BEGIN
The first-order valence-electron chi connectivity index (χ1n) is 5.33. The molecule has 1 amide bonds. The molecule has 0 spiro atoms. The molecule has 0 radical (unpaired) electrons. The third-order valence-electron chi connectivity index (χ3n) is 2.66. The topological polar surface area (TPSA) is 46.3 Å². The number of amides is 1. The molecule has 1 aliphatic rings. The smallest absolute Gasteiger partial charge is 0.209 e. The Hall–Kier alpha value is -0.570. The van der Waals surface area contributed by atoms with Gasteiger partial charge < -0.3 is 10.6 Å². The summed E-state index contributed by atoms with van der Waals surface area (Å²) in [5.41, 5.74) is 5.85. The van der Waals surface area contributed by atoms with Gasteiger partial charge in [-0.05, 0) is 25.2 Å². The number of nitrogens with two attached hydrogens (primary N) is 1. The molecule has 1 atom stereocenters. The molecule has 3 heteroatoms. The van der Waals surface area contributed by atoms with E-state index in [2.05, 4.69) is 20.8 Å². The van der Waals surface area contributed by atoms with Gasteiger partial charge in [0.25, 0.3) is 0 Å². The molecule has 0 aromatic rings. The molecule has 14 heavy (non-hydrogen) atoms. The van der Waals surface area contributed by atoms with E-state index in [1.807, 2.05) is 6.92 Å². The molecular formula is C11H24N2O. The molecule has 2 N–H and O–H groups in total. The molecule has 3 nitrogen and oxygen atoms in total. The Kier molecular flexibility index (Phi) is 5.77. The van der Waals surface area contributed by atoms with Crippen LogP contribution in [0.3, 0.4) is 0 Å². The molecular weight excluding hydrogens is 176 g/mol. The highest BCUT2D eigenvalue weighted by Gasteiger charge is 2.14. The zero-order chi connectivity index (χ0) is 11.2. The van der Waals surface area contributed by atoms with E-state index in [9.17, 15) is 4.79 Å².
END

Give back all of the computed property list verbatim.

The first-order valence-electron chi connectivity index (χ1n) is 5.33. The molecule has 1 amide bonds. The molecule has 0 spiro atoms. The molecule has 0 radical (unpaired) electrons. The third-order valence-electron chi connectivity index (χ3n) is 2.66. The topological polar surface area (TPSA) is 46.3 Å². The number of amides is 1. The molecule has 1 aliphatic rings. The smallest absolute Gasteiger partial charge is 0.209 e. The Hall–Kier alpha value is -0.570. The van der Waals surface area contributed by atoms with Gasteiger partial charge < -0.3 is 10.6 Å². The summed E-state index contributed by atoms with van der Waals surface area (Å²) in [5.41, 5.74) is 5.85. The van der Waals surface area contributed by atoms with Gasteiger partial charge in [-0.05, 0) is 25.2 Å². The number of nitrogens with two attached hydrogens (primary N) is 1. The molecule has 1 atom stereocenters. The molecule has 3 heteroatoms. The van der Waals surface area contributed by atoms with E-state index in [2.05, 4.69) is 20.8 Å². The van der Waals surface area contributed by atoms with Gasteiger partial charge in [0.25, 0.3) is 0 Å². The molecule has 0 aromatic rings. The molecule has 14 heavy (non-hydrogen) atoms. The van der Waals surface area contributed by atoms with E-state index in [1.807, 2.05) is 6.92 Å². The molecular formula is C11H24N2O. The molecule has 2 N–H and O–H groups in total. The molecule has 3 nitrogen and oxygen atoms in total. The Kier molecular flexibility index (Phi) is 5.77. The van der Waals surface area contributed by atoms with Crippen LogP contribution in [0.3, 0.4) is 0 Å². The molecular weight excluding hydrogens is 176 g/mol. The highest BCUT2D eigenvalue weighted by Gasteiger charge is 2.14. The zero-order chi connectivity index (χ0) is 11.2. The van der Waals surface area contributed by atoms with E-state index in [9.17, 15) is 4.79 Å².